If the AMA went to "opt in" immediately, "they would see a precipitous loss of income," Lewin says.
Reardon defended the practice of selling the list to drug companies, saying that much of the same data is publicly available elsewhere and that drug companies don't need the list to profile doctors' prescribing habits. Prescription information used for profiling comes from pharmacies, Reardon says.
In December, at an interim meeting in Orlando, Fla., the House of Delegates amended a resolution calling for the AMA to seek federal legislation to end the practice of profiling physicians' prescription writing habits. Instead, the delegates passed a weaker resolution asking the AMA to study "legally appropriate means" to end drug company profiling of physicians.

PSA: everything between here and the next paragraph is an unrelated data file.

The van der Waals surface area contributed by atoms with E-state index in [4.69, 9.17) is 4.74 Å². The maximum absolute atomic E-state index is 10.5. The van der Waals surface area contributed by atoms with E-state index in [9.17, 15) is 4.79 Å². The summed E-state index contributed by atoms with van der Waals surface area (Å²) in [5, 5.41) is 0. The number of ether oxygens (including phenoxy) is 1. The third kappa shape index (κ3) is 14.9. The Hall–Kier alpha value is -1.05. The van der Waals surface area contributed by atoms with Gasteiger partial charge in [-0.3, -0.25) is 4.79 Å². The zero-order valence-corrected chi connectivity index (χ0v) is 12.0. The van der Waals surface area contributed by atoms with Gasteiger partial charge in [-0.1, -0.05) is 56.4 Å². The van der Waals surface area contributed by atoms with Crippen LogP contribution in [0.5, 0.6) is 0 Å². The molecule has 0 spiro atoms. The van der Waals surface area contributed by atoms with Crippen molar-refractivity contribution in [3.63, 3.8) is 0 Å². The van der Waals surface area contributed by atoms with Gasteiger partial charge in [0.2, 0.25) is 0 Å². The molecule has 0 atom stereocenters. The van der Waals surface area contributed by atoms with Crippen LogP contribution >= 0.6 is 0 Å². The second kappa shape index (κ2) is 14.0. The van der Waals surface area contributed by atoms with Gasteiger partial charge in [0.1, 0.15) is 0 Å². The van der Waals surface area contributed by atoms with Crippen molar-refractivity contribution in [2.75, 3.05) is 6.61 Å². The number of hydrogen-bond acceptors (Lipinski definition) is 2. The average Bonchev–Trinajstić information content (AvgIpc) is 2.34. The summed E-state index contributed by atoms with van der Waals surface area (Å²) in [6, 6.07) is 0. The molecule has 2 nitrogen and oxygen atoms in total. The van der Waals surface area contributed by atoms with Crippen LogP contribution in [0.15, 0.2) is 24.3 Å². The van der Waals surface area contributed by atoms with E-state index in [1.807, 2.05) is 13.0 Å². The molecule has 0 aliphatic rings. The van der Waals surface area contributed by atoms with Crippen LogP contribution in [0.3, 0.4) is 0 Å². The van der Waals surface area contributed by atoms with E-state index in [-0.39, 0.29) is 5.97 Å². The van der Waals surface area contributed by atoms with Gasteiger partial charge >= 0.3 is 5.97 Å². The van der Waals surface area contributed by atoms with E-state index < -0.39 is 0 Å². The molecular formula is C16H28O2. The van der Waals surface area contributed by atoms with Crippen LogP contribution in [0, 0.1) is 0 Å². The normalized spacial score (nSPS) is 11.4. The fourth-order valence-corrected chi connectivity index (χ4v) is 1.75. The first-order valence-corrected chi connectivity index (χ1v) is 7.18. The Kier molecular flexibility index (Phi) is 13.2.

In June, a resolution from Michigan to "seek legislation that would make it illegal for pharmacies to release physician prescribing pattern information to pharmaceutical companies" received "unanimous testimony at committee level in favor" but was not recommended for passage by the committee leaders, who cited the pending work on the similar December resolution.
Reardon, however, suggested that work would come to naught. "Unfortunately, there is not much we can do vis-a-vis profiling because the information is available from so many other places," he says.